Assuntos
Ácido Abscísico/metabolismo , Oryza/fisiologia , Proteínas de Plantas/genética , Proteínas de Plantas/metabolismo , Transdução de Sinais , Cloreto de Sódio/metabolismo , Fatores de Transcrição/genética , Fatores de Transcrição/metabolismo , Alelos , Temperatura Baixa , Secas , Regulação da Expressão Gênica de Plantas , Oryza/genética , Estresse Fisiológico
10.
Sci China Life Sci ; 53(11): 1263-73, 2010 Nov.
Artigo em Inglês | MEDLINE | ID: mdl-21046317

RESUMO

Despite the importance of quantitative disease resistance during a plant's life, little is known about the molecular basis of this type of host-pathogen interaction, because most of the genes underlying resistance quantitative trait loci (QTLs) are unknown. To identify genes contributing to resistance QTLs in rice, we analyzed the colocalization of a set of characterized rice defense-responsive genes and resistance QTLs against different pathogens. We also examined the expression patterns of these genes in response to pathogen infection in the parents of the mapping populations, based on the strategy of validation and functional analysis of the QTLs. The results suggest that defense-responsive genes are important resources of resistance QTLs in rice. OsWRKY45-1 is the gene contributing to a major resistance QTL. NRR, OsGH3-1, and OsGLP members on chromosome 8 contribute alone or collectively to different minor resistance QTLs. These genes function in a basal resistance pathway or in major disease resistance gene-mediated race-specific pathways.


Assuntos
Imunidade Inata/genética , Oryza/genética , Locos de Características Quantitativas , Sequência de Bases , Mapeamento Cromossômico/métodos , Expressão Gênica , Interações Hospedeiro-Patógeno , Dados de Sequência Molecular , Oryza/imunologia , Doenças das Plantas/genética , Doenças das Plantas/imunologia , Análise de Sequência de DNA
11.
Curr Opin Plant Biol ; 13(2): 181-5, 2010 Apr.
Artigo em Inglês | MEDLINE | ID: mdl-20097118

RESUMO

Although quantitative resistance loci provide partial and durable resistance to a range of pathogen species in different crops, the molecular mechanism of quantitative disease resistance has remained largely unknown. Recent advances in characterization of the genes contributing to quantitative disease resistance and plant-pathogen interactions at the molecular level provide clues to the molecular bases of broad-spectrum resistance and durable resistance. This emerging knowledge will help in identifying genes involved in quantitative broad-spectrum resistance and durable resistance leading to formulation of efficient ways for using these genetic resources for crop improvement. This knowledge is also turning quantitative resistance genes with minor effects into a productive resource for crop protection via biotechnological approaches.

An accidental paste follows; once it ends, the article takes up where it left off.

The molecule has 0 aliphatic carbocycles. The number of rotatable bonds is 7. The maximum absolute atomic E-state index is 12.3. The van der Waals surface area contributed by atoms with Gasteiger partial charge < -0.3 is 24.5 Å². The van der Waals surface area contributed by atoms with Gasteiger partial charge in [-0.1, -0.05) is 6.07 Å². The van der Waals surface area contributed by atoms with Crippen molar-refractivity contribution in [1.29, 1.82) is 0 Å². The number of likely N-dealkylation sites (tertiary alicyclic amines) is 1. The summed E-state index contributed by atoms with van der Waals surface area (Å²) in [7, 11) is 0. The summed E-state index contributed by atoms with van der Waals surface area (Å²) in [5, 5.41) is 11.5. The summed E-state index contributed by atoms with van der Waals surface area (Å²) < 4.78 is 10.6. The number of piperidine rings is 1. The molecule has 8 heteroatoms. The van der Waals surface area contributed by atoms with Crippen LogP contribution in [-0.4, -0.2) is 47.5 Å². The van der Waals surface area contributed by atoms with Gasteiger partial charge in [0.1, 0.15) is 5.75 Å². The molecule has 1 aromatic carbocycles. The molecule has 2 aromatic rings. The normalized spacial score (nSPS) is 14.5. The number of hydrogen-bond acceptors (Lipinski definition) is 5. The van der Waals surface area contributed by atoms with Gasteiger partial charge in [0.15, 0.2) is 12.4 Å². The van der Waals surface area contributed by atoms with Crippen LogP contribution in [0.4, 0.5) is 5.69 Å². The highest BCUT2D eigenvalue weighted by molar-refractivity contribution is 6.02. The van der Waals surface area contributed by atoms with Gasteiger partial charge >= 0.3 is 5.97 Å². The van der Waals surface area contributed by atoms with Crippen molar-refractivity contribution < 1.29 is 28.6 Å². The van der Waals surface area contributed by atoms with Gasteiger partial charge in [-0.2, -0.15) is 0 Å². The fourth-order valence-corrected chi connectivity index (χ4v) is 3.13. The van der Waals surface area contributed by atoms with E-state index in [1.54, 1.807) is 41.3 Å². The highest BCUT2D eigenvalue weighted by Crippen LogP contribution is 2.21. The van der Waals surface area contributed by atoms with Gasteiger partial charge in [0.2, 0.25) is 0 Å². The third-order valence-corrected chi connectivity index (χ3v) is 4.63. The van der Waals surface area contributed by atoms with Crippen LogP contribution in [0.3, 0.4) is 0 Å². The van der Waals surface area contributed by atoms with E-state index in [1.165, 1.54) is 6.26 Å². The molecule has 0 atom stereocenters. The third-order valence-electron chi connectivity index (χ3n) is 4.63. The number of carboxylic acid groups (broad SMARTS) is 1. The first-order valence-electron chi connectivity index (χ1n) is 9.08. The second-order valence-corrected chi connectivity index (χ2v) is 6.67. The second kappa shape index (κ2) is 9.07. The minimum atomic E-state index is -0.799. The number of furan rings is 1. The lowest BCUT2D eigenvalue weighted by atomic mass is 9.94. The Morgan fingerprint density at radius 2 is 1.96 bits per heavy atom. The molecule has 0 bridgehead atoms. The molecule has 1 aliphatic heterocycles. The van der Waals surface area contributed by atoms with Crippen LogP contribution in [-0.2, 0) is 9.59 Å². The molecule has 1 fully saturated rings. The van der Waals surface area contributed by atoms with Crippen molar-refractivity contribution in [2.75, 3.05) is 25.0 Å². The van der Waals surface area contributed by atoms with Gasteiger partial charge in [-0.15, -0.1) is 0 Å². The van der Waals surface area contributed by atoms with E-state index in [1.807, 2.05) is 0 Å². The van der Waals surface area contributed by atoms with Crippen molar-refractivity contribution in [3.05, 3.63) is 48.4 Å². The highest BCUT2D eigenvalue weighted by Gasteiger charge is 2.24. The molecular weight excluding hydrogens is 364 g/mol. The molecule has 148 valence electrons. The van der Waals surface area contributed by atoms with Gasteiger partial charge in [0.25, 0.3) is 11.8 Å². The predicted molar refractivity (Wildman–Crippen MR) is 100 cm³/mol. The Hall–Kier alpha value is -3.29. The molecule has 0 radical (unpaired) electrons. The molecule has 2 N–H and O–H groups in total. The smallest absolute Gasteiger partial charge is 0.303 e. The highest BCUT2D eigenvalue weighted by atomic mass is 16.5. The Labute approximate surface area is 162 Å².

Assuntos
Imunidade Inata/genética , Doenças das Plantas/genética , Doenças das Plantas/imunologia , Locos de Características Quantitativas/genética , Cruzamento , Produtos Agrícolas/genética , Genes de Plantas/genética
12.
Plant Cell Rep ; 28(1): 113-21, 2009 Jan.
Artigo em Inglês | MEDLINE | ID: mdl-18818927

RESUMO

Tubby-like protein family has been identified in various multicellular organisms, indicating its fundamental functions in the organisms. However, the roles of plant tubby-like proteins are unknown. In this study, we have defined the tubby-like protein gene (OsTLP) family with 14 members in rice. Most of the OsTLPs harbor a tubby domain in their carboxyl terminus and an F-box domain in the amino terminus. The expression of all the OsTLPs was induced on infection of Xanthomonas oryzae pv. oryzae, which causes bacterial blight, one of the most devastating diseases of rice worldwide. The maximal expression levels were observed at 2-8 h after infection for all the genes. Eight of the 14 OsTLPs were also responsive to wounding. All the OsTLPs showed differential expression in different tissues at different developmental stages. However, four pairs of the 14 OsTLPs, with each pair having high sequence similarity and distributing on the similar position of different chromosomes, showed similar expression pattern in different tissues, indicating their direct relationship in evolution. These results suggest that the OsTLP family is involved in host-pathogen interaction and it may be also associated with other physiological and developmental activities.


Assuntos
Família Multigênica , Oryza/genética , Doenças das Plantas/genética , Proteínas de Plantas/metabolismo , Xanthomonas/patogenicidade , Evolução Molecular , Regulação da Expressão Gênica de Plantas , Genes de Plantas , Interações Hospedeiro-Patógeno , Oryza/metabolismo , Oryza/microbiologia , Filogenia , Proteínas de Plantas/genética , RNA de Plantas/genética , Alinhamento de Sequência